Ways To Make
Enterprise Social
A Success5
5 ways to make enterprise social a success
Enterprise social networking has the potential to transform the way people get ...
It must be easy to get started
Your enterprise social networking platform should be easy to use. Chances are good that you...
It must be contextual
Not every employee will have the same need for social networking tools, so you need a variety
of col...
It needs to be IT-friendly
An enterprise-worthy social network needs to provide a level of security and compliance that’s
...
About tibbr
tibbr is the social network for work. It brings people, applications and actions together in
one place—on a de...
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5 Ways to Make Enterprise Social a Success

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Enterprise social networking can transform the way business is done–how employees connect with their co-workers, find information, solve problems, and make decisions. But how do you ensure a successful deployment? How do you know people will use it? And, will IT actually support this initiative? Get everyone on board, and make IT happy.

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5 Ways to Make Enterprise Social a Success

  1. 1. Ways To Make Enterprise Social A Success5
  2. 2. 5 ways to make enterprise social a success Enterprise social networking has the potential to transform the way people get work done. It gives employees the ability to connect with co-workers, find information, solve problems, and make decisions faster. In addition to freeing people from the limitations and frustrations of communication silos, social collaboration tools also let you tap into your organization’s collective intelligence. While employees will appreciate something that helps them accomplish more while boosting morale, they won’t touch it if the headaches outweigh the benefits. In order for your enterprise social network to reach its potential, here are five things you must achieve to ensure effective implementation and adoption. 1. It must be easy to get started 2. It should integrate all info sources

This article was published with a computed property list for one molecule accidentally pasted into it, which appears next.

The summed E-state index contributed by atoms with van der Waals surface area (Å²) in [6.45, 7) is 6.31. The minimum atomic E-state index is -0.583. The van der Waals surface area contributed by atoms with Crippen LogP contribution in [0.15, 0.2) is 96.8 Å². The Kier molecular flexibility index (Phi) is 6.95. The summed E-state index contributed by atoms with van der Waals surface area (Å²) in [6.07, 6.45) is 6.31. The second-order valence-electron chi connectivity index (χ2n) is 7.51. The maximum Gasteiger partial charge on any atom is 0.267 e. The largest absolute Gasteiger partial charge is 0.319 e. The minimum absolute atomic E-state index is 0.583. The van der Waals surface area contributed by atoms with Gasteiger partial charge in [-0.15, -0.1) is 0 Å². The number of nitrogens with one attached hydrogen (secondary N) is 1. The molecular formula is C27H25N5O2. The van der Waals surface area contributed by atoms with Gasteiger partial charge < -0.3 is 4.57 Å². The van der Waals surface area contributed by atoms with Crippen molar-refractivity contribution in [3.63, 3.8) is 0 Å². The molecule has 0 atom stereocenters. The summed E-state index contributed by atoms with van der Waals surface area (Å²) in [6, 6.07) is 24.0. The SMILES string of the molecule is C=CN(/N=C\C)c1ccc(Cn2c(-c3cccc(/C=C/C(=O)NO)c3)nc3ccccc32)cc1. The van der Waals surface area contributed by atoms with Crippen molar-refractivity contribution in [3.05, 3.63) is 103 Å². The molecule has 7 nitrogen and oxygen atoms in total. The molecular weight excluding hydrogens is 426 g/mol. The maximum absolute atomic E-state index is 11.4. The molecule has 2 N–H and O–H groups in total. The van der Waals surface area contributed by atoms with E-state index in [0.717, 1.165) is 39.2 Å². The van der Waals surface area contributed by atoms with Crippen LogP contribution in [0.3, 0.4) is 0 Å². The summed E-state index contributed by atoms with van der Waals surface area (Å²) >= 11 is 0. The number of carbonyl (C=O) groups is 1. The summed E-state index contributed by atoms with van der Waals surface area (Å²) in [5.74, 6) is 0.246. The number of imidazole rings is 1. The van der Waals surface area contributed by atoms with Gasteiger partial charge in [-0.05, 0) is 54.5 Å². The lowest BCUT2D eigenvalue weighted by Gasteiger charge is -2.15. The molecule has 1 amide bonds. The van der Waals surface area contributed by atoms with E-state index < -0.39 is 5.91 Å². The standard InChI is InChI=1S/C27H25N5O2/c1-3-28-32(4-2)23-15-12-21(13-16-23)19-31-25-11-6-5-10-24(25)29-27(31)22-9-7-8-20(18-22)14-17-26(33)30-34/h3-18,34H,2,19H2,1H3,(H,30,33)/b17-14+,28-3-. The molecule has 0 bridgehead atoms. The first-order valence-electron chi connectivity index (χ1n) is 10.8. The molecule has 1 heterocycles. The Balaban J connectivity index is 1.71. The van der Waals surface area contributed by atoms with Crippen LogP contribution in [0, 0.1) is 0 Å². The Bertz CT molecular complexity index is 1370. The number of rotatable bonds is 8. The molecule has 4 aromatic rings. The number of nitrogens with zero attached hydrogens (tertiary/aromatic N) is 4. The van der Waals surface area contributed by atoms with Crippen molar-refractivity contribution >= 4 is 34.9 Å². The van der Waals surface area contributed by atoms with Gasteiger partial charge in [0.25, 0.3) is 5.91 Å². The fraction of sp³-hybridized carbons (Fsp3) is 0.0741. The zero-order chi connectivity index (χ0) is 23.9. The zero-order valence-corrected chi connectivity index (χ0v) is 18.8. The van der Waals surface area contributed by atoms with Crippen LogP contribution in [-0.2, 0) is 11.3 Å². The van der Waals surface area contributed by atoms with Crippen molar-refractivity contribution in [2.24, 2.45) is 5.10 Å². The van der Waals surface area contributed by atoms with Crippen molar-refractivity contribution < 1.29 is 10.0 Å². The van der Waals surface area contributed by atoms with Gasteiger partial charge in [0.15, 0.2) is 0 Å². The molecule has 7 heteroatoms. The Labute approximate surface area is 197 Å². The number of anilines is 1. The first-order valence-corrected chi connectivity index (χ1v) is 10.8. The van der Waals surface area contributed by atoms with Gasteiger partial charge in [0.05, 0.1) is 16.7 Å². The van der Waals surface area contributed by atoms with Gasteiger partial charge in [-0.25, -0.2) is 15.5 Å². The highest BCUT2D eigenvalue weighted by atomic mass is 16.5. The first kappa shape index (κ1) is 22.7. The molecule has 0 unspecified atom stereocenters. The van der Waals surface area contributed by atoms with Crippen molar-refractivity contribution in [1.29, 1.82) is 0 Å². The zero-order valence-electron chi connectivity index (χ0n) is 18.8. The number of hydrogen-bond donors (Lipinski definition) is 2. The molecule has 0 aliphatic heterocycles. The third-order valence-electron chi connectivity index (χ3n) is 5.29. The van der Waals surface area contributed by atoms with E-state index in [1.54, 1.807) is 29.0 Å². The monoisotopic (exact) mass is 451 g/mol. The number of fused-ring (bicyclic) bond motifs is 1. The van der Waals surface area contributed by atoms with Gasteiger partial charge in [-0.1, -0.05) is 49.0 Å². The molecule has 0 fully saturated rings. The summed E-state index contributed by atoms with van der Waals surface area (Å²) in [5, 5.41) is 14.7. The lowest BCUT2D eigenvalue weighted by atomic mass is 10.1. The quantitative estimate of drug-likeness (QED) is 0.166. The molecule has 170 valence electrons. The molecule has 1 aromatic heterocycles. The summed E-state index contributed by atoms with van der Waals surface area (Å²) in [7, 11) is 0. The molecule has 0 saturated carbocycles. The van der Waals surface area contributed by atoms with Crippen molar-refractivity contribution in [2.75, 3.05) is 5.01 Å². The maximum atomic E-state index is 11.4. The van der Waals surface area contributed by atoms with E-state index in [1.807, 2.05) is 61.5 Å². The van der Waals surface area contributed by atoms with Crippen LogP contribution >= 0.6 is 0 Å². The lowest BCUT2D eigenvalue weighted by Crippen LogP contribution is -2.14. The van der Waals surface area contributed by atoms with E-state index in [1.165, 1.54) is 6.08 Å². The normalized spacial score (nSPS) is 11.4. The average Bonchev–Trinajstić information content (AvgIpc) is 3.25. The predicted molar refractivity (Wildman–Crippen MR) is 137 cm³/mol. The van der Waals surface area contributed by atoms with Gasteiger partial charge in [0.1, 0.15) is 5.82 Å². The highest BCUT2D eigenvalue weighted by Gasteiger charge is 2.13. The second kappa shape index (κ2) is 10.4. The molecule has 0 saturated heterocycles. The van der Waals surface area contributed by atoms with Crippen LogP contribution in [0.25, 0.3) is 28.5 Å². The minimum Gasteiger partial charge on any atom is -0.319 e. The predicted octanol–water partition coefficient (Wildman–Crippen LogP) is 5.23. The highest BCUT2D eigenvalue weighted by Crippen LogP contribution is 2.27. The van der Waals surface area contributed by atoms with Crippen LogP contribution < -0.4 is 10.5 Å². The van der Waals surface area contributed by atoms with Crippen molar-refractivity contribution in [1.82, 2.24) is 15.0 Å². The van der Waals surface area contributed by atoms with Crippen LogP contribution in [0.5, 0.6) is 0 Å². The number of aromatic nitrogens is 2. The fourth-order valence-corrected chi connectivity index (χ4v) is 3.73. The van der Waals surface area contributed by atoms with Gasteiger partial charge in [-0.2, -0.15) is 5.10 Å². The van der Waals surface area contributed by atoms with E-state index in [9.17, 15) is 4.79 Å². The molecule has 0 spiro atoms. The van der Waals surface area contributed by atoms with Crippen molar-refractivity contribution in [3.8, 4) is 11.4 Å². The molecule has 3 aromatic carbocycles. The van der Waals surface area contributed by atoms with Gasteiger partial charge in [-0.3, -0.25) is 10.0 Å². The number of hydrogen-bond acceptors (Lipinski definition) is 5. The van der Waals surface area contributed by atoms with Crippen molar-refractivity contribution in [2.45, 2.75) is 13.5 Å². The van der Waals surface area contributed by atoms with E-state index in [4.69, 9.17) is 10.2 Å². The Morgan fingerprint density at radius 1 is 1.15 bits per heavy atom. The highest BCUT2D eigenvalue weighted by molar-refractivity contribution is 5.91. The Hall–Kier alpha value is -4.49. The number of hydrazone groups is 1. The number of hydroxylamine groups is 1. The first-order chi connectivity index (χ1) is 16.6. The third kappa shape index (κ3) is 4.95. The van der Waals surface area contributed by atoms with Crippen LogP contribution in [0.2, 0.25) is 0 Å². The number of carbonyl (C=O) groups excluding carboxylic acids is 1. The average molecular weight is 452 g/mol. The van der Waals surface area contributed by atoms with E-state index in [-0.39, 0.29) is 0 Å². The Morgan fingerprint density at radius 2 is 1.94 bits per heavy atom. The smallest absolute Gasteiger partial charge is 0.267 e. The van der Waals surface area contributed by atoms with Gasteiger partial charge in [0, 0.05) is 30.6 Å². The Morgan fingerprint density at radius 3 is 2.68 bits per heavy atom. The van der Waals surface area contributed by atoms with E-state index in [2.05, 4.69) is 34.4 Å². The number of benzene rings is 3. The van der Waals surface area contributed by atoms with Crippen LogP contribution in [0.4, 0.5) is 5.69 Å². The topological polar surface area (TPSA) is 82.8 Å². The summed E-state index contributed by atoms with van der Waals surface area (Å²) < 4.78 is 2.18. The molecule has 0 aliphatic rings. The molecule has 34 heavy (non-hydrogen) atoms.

3. It must be contextual
 4. It must adhere to how people actually work 5. It needs to be it IT-friendly 1
  3. 3. It must be easy to get started Your enterprise social networking platform should be easy to use. Chances are good that your employees enjoy social sites like Facebook, Twitter and YouTube in their personal lives, and they should be able to quickly understand the social networking features you offer them at work. Just as quickly as they “get it,” they have to be able to get to it. Collaboration strategist Andrew Barendrecht, who helped deploy enterprise social networking for the oil and energy company Apache Corp., explains why it must be easy to get started. “I see enterprise social as a pure acceleration of traditional communication,” he said. “Before, it would take us time to train everyone on where to go. Now we’re not wasting time on the training.” It’s also important to provide a social networking platform with native apps for iOS, Android and BlackBerry, so employees can easily gain access anytime, anywhere and from any device. It should integrate all info sources The antidote to fragmented, independent tools is a unified social networking platform that integrates seamlessly into your workflow and business applications. Integrating social with your business processes makes collaboration unavoidable and more importantly, desirable. For better collaboration, put your content and your people in the same place: • Intranet content • Corporate services information • Email/calendar functions • Audio, video conferencing and IM capabilities • Project portals • IT help desk system • Business applications (CRM, Content Management, Corporate Directory, Expense Management Systems) • Enterprise search 
Source: Karthik Chakkarapani, July 12, 2011 1 2 2